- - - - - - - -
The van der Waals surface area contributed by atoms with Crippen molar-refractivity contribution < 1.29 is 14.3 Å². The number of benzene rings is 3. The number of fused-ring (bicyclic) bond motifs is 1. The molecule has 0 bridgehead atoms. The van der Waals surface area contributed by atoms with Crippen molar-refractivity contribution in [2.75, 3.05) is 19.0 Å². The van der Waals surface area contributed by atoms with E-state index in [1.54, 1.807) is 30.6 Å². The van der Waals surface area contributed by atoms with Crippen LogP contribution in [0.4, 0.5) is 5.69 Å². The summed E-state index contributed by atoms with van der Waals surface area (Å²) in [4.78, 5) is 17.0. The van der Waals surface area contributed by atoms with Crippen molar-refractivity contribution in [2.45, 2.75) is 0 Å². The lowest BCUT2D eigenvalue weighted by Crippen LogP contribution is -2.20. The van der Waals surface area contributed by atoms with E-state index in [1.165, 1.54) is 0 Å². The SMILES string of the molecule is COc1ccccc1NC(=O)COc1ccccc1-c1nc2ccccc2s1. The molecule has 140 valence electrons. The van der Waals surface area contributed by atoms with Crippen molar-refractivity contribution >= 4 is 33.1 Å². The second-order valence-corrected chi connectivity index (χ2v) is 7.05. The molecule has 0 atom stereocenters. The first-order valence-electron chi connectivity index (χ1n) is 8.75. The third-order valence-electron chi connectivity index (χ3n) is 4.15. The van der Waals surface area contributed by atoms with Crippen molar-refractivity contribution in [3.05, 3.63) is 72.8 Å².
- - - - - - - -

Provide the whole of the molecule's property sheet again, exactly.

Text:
The van der Waals surface area contributed by atoms with Crippen molar-refractivity contribution < 1.29 is 14.3 Å². The number of benzene rings is 3. The number of fused-ring (bicyclic) bond motifs is 1. The molecule has 0 bridgehead atoms. The van der Waals surface area contributed by atoms with Crippen molar-refractivity contribution in [2.75, 3.05) is 19.0 Å². The van der Waals surface area contributed by atoms with E-state index in [1.54, 1.807) is 30.6 Å². The van der Waals surface area contributed by atoms with Crippen LogP contribution in [0.4, 0.5) is 5.69 Å². The summed E-state index contributed by atoms with van der Waals surface area (Å²) in [4.78, 5) is 17.0. The van der Waals surface area contributed by atoms with Crippen molar-refractivity contribution in [2.45, 2.75) is 0 Å². The lowest BCUT2D eigenvalue weighted by Crippen LogP contribution is -2.20. The van der Waals surface area contributed by atoms with E-state index in [1.165, 1.54) is 0 Å². The SMILES string of the molecule is COc1ccccc1NC(=O)COc1ccccc1-c1nc2ccccc2s1. The molecule has 140 valence electrons. The van der Waals surface area contributed by atoms with Crippen molar-refractivity contribution >= 4 is 33.1 Å². The second-order valence-corrected chi connectivity index (χ2v) is 7.05. The molecule has 0 atom stereocenters. The first-order valence-electron chi connectivity index (χ1n) is 8.75. The third-order valence-electron chi connectivity index (χ3n) is 4.15. The van der Waals surface area contributed by atoms with Crippen molar-refractivity contribution in [3.05, 3.63) is 72.8 Å².